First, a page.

The mobile dental service treating homeless people in the borough
- Credit: Archant
A mobile dental service that treats homeless people in Tower Hamlets and Newham is celebrating one year on the road this summer.
The community dental services van is a fully-functioning surgery on wheels and can treat any dental issue patients have.
Cleaning, fillings, making dentures and taking out teeth the most common jobs, but the service is not without its challenges.
Dentist Isabel Margetts said: "We're working with a diverse population and use of drugs and alcohol can also complicate things.
"Many of my patients lead chaotic lives and they struggle with oral hygiene, but that's what makes it interesting.
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"Those who seek us out are positive about the treatment and grateful for what we can do for them.
"Some patients have long standing problems and being able to resolve this, or make improvements for them, is a good feeling.
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"I know I am making a real difference to people's lives."
The Kent Community Health NHS Foundation Trust van works a rolling rota across three London boroughs, including Hackney, and has links with homeless soup kitchens, day centres and missions, which advertise the service.
GPs and those who work with homeless people also refer patients to it.
Recent patient Steve Cullen would use a Brillo pad to clean his teeth while living on the streets but says the service is helping him turn his life around.
The 42-year-old blames smoking crack cocaine for his tooth decay and loss of several teeth.
Mr Cullen, who has recently been given a room in a hostel, said: "My teeth are damaged from smoking and drinking and from taking drugs.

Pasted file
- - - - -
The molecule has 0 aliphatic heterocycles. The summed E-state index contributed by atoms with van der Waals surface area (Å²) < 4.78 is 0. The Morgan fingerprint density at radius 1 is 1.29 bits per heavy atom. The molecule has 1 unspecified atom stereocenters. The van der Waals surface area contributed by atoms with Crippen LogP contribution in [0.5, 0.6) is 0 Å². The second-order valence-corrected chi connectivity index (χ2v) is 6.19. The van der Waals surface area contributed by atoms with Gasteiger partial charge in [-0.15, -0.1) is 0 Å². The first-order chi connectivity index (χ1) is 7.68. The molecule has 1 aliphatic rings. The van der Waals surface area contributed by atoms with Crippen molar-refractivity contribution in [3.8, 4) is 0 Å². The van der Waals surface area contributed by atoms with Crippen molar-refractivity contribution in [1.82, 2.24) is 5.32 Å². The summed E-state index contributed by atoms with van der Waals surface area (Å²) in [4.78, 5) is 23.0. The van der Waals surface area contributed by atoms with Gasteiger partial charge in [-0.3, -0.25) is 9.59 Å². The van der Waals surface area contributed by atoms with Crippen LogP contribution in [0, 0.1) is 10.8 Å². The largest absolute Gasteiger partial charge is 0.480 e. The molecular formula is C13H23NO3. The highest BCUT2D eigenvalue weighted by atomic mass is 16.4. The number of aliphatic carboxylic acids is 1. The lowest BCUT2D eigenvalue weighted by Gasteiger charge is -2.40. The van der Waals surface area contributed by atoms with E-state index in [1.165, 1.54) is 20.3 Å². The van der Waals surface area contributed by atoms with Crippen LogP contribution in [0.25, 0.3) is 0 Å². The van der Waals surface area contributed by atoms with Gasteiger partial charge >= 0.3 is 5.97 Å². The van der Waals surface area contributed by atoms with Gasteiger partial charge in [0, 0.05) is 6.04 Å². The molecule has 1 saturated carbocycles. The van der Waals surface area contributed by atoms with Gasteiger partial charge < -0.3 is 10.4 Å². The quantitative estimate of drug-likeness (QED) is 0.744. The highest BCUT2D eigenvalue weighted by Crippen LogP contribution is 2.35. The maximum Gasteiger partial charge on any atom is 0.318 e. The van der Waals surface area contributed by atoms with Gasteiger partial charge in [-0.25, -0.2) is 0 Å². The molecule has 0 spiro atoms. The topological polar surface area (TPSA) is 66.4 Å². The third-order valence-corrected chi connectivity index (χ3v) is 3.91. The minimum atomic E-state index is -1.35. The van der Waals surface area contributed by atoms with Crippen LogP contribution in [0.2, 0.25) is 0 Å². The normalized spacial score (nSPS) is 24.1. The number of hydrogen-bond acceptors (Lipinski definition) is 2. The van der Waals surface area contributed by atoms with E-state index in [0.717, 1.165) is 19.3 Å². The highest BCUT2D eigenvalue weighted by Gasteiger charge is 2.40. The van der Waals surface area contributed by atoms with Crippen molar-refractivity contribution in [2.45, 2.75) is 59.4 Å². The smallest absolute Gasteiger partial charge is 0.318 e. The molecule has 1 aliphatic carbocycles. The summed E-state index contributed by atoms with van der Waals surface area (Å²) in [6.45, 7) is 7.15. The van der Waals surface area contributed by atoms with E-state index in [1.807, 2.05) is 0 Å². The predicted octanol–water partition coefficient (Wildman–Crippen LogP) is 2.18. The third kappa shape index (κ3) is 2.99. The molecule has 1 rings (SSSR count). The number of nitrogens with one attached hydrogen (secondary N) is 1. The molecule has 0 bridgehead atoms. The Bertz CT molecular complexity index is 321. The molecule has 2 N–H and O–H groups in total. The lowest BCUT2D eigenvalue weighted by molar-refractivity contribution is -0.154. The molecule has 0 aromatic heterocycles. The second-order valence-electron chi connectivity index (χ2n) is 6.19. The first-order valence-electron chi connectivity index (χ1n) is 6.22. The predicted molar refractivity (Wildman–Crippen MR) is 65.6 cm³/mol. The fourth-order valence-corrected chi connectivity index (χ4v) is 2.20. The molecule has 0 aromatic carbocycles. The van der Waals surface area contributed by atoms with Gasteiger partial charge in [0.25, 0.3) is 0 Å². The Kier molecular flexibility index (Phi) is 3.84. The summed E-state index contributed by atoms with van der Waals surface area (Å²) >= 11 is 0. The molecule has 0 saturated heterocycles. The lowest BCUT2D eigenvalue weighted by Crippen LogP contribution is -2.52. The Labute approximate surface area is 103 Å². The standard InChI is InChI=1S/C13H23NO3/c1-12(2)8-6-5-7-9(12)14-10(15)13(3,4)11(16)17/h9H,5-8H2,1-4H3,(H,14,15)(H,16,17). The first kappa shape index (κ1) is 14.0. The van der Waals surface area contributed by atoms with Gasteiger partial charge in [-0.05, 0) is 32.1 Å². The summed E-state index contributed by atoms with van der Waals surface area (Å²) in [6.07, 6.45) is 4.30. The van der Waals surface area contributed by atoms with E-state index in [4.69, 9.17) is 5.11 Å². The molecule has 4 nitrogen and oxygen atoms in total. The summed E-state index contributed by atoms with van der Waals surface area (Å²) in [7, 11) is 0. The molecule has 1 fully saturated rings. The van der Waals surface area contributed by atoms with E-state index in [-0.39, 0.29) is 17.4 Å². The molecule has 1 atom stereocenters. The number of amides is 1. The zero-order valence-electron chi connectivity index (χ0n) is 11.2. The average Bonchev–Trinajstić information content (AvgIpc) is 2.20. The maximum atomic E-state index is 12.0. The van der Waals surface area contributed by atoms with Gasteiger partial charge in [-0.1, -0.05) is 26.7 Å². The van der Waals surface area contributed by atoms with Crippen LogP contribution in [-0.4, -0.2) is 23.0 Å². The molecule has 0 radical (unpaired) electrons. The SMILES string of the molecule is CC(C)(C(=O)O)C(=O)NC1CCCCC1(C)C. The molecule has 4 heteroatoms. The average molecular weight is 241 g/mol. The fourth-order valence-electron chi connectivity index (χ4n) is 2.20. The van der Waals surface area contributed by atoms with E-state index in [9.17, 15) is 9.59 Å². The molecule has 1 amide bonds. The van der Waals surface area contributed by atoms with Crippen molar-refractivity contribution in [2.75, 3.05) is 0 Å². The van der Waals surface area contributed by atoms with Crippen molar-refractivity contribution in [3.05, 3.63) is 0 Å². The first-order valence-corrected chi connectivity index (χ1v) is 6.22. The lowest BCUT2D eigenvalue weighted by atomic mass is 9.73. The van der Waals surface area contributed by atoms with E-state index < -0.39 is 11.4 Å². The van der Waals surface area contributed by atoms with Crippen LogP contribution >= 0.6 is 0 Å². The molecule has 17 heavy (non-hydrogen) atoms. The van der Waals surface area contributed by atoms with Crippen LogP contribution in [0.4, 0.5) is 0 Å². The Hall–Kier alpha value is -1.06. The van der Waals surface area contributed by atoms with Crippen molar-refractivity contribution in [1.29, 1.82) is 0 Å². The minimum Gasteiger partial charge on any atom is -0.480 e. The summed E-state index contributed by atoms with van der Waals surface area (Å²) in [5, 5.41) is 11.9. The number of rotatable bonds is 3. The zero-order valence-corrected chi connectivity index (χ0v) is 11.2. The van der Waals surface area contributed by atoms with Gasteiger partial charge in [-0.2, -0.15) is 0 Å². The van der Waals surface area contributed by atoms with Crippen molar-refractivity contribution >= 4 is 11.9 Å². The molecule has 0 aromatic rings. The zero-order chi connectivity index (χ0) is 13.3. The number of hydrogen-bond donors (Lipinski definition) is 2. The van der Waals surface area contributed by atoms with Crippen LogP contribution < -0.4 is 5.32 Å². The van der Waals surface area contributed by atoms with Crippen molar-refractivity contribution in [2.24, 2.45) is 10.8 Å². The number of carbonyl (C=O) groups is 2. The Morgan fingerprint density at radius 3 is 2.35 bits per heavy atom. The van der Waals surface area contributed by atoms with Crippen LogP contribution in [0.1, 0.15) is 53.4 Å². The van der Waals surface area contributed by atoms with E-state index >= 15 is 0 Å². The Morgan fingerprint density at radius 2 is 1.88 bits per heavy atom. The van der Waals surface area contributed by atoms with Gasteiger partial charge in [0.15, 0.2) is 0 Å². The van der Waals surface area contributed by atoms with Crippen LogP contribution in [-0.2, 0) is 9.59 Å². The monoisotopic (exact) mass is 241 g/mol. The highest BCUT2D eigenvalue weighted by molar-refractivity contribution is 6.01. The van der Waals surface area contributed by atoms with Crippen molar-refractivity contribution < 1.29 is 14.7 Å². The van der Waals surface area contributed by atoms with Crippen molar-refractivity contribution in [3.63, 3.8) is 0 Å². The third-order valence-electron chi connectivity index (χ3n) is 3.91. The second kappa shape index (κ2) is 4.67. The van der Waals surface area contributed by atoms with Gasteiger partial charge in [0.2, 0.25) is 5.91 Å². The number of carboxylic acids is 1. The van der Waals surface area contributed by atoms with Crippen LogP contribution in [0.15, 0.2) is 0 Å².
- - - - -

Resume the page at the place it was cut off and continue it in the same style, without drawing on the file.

"When I go for jobs I think they hold me back. They affect everything I do.
"I try not to smile so that no-one can see them - I'm always very conscious of my teeth.
"Having my teeth properly cleaned by a dentist and having my missing teeth replaced would make so much difference."
The mobile unit regularly parks outside the Doctors of the World clinic in Bethnal Green and visits other homeless projects and services, such as the Whitechapel Mission, the NEWway Project in East Ham and Bridges in Plaistow.
Anyone with no fixed address - which can include people who are sofa surfing, living in hostels or homeless - can just turn up and either be seen immediately or arrange to come back later in the day if the dentist is busy.
Dr Margetts said: "When people have no fixed address they often feel they can't register with a dentist, when actually they could, giving a care of address.
"However, sometimes these people are not very reliable at turning up for appointments, with some not having any way of telling the time.
"For this reason we are very flexible."
The dental team on board - including a dentist, a dental assistant, an admin assistant and a driver - usually see eight to 12 patients at a time.
"Some of the patients we see might not have seen a dentist in a very long time," Dr Margetts said.
"Some are alcoholics and some are drug addicts.
"They often only come to see us when things have got really bad and they are in pain.
"The dental hygiene of those living on the streets is usually very poor.
"We find that our patients are often very grateful - just doing something very small for them can make a big difference."